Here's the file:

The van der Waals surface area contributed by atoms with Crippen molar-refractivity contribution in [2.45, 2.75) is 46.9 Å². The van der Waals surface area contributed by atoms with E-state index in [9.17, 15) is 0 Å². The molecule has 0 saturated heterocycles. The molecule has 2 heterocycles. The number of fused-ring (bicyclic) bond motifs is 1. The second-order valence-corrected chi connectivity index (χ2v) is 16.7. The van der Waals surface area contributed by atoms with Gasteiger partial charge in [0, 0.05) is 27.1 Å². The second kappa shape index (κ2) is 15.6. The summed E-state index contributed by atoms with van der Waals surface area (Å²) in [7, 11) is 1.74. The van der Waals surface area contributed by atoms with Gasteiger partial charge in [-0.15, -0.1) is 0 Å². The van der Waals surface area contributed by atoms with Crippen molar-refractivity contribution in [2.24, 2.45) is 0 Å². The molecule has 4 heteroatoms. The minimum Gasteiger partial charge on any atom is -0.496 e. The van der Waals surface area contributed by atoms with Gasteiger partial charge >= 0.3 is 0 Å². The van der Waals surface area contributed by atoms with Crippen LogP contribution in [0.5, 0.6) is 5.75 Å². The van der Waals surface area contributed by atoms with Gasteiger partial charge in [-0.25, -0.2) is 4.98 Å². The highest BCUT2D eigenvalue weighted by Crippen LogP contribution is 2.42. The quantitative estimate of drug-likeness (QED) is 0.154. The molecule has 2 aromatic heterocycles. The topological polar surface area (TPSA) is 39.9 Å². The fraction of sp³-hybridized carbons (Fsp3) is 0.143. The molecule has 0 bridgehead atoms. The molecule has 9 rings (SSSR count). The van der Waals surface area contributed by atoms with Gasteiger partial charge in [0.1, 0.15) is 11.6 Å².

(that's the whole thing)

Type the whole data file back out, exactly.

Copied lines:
The van der Waals surface area contributed by atoms with Crippen molar-refractivity contribution in [2.45, 2.75) is 46.9 Å². The van der Waals surface area contributed by atoms with E-state index in [9.17, 15) is 0 Å². The molecule has 0 saturated heterocycles. The molecule has 2 heterocycles. The number of fused-ring (bicyclic) bond motifs is 1. The second-order valence-corrected chi connectivity index (χ2v) is 16.7. The van der Waals surface area contributed by atoms with Gasteiger partial charge in [0, 0.05) is 27.1 Å². The second kappa shape index (κ2) is 15.6. The summed E-state index contributed by atoms with van der Waals surface area (Å²) in [7, 11) is 1.74. The van der Waals surface area contributed by atoms with Gasteiger partial charge in [-0.15, -0.1) is 0 Å². The van der Waals surface area contributed by atoms with Crippen molar-refractivity contribution in [2.24, 2.45) is 0 Å². The molecule has 4 heteroatoms. The minimum Gasteiger partial charge on any atom is -0.496 e. The van der Waals surface area contributed by atoms with Gasteiger partial charge >= 0.3 is 0 Å². The van der Waals surface area contributed by atoms with Crippen LogP contribution in [0.5, 0.6) is 5.75 Å². The van der Waals surface area contributed by atoms with Gasteiger partial charge in [-0.25, -0.2) is 4.98 Å². The highest BCUT2D eigenvalue weighted by Crippen LogP contribution is 2.42. The quantitative estimate of drug-likeness (QED) is 0.154. The molecule has 2 aromatic heterocycles. The topological polar surface area (TPSA) is 39.9 Å². The fraction of sp³-hybridized carbons (Fsp3) is 0.143. The molecule has 0 bridgehead atoms. The molecule has 9 rings (SSSR count). The van der Waals surface area contributed by atoms with Gasteiger partial charge in [0.1, 0.15) is 11.6 Å².